- A heavy base prevents wobble. The granite top and metal base combine for stability.
- This is the 2019 model. It may become harder to find once WEN updates its planer list;
- It uses heavy materials for the table. Granite provides a smooth surface at the cost of extra weight.
CRAFTSMAN CMEW320 12-inch portable Planer
- 15 amp benchtop thickness Planer motor allows for superior stock removal as its 8, 000 RPM cutter head speed provides 16, 000 cuts per minute. The two-knife, quick-change, solid steel cutter head...
- Hard and soft wood material removal: 15 amp motor provides power for both hard and soft wood material removal
- Maximum stock removal: Poly-V Cutterhead drive for maximum stock removal
Craftsman was a house brand established by Sears in 1927. While Sears still holds limited licensing for the brand, Stanley Black & Decker now owns the subsidiary and uses the name to promote its budget-friendly tools.
That equates to the cheapest benchtop planer on this list. The package provides standard tolerances for dimensioning with limited features. It also means that the tool is made with cheaper materials, something that will reduce the overall lifespan of the power tool.
A 15 amp electric motor generates up to 8,000 RPMs under no-load conditions. The slower RMPS does not mean the planer operates at a lower decibel level. Using thinner materials and lower build tolerances will increase the overall noise level this product produces.
The cutter head has two-blades installed that will make 16,00 cuts per minute. The planer can handle hardwoods and softwoods. You will likely need to sand a bit before a finishing coat can be applied to your project.
It uses thin materials for the housing and the table. That could create some flex with high-torque cuts (taking maximum passes in difficult material). This benchtop model is designed to take up to 1/8-inch off on each pass.
It can take boards up to 12-inches in width, with a depth of six-inches maximum. Extra support may be required with longer boards on the infeed and outfeed sides of the cutting head.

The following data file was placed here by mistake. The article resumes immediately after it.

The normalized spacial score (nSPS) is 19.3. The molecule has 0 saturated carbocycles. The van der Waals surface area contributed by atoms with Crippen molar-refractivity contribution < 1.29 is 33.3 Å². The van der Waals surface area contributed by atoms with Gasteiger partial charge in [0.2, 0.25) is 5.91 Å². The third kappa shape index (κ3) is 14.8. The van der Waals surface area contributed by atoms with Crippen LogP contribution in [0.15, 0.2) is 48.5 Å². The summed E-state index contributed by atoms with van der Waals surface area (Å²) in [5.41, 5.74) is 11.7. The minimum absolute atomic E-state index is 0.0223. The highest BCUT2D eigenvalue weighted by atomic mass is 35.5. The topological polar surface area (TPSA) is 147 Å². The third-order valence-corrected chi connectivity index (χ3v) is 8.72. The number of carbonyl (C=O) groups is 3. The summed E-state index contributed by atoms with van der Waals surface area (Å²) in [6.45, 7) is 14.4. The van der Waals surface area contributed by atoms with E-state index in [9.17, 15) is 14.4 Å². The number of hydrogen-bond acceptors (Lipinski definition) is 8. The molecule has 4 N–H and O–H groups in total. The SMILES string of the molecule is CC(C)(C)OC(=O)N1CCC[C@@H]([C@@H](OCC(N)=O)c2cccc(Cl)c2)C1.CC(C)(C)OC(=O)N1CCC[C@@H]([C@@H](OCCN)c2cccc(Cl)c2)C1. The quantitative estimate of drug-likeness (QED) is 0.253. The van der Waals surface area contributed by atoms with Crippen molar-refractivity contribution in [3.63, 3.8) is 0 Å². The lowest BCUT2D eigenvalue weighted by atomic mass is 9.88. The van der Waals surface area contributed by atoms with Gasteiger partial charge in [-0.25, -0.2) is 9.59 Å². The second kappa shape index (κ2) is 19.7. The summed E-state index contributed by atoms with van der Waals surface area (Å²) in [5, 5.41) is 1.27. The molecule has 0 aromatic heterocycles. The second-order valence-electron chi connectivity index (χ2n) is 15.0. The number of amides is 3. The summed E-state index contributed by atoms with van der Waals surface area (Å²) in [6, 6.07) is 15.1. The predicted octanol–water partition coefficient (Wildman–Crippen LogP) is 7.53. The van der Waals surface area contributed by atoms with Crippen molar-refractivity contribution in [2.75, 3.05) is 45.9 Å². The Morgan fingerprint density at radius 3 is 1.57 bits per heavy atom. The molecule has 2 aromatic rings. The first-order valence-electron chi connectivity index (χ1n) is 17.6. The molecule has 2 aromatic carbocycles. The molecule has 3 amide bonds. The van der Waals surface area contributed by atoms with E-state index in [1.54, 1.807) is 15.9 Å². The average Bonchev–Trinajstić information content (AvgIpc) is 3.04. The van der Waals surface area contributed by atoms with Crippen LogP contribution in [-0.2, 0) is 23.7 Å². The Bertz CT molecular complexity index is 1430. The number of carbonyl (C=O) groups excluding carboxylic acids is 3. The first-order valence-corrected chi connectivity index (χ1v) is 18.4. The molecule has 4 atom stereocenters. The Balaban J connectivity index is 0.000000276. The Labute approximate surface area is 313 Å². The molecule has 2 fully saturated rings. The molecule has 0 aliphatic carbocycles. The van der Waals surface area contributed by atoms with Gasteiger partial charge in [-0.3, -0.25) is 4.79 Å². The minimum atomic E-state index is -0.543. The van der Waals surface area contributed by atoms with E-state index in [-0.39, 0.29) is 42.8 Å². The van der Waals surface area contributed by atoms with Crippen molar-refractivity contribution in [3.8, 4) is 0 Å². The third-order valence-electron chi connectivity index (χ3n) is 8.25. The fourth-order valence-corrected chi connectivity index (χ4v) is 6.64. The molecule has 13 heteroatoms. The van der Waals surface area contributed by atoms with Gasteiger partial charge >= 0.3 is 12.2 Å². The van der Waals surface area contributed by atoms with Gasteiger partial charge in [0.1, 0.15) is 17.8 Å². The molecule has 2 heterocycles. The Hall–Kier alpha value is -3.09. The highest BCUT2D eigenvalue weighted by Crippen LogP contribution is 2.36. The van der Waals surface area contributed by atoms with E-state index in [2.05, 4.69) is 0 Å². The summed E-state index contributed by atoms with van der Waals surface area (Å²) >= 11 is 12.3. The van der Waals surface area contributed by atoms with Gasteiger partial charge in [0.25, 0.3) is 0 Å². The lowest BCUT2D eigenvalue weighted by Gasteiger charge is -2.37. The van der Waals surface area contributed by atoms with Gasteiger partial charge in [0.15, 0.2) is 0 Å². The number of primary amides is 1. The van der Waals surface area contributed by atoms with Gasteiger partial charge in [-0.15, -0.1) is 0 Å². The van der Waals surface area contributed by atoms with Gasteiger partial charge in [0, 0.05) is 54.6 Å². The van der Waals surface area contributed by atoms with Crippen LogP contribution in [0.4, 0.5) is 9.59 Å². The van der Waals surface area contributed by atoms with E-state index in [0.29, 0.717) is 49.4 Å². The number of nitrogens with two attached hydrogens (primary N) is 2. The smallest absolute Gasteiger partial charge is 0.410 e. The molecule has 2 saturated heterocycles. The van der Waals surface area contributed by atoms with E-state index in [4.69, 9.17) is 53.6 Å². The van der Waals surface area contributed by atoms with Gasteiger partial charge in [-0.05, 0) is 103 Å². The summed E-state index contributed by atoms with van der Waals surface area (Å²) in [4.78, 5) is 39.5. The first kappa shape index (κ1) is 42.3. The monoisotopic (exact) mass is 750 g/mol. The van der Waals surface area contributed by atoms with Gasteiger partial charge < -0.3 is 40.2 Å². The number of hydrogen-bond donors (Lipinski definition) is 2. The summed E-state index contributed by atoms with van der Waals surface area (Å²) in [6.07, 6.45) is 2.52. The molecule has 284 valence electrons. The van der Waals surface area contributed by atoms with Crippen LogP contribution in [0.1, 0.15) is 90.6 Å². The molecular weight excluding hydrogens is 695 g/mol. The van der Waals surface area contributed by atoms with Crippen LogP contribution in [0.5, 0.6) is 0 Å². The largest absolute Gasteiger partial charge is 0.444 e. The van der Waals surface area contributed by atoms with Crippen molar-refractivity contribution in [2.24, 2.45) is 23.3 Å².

High contrast marks (black letters on white background) are used on the machine. They are not large, however. Those with middle-aged eyes might find it more difficult to read.
The infeed and outfeed tables have grooves in them, a feature that is not completely smooth. This design can also create some subtle height differences between the folding table wings and the aluminum table below the cutting head.
The pillar design is also minimal. That could offer some flex as the knives cut into the board.
- This is the cheapest benchtop planer on the list. That makes it appealing to first-time shoppers and small budgets;
- It is fairly lightweight. This can be moved more easily around your shop;
- You will find it easy to use. A no-frills design made for quick dimensioning of lumber.
- It is cheaply made. There is a cost to the small price tag;
- A lack for features. Limited add-ons make this less versatile than other models we have reviewed.
PORTER-CABLE PC305TP 12-Inch Woodworking Planer
- 8,000 RPM cutter head speed powers 16,000 cuts per minute with a fast 26.2 Ft/Min self-feeding rate
- Powerful 120V single phase 15 amp motor for superior stock removal
- Two knife, quick change, solid steel cutter, head mounted on ball bearings, assures smooth operation and long life
Porter-Cable was founded in 1906 in Syracuse, New York. This manufacturer is known for creating technologies used for portable belt sanders and band saws. It is now a subsidiary of Stanley Black & Decker that produces DIY-grade power tools.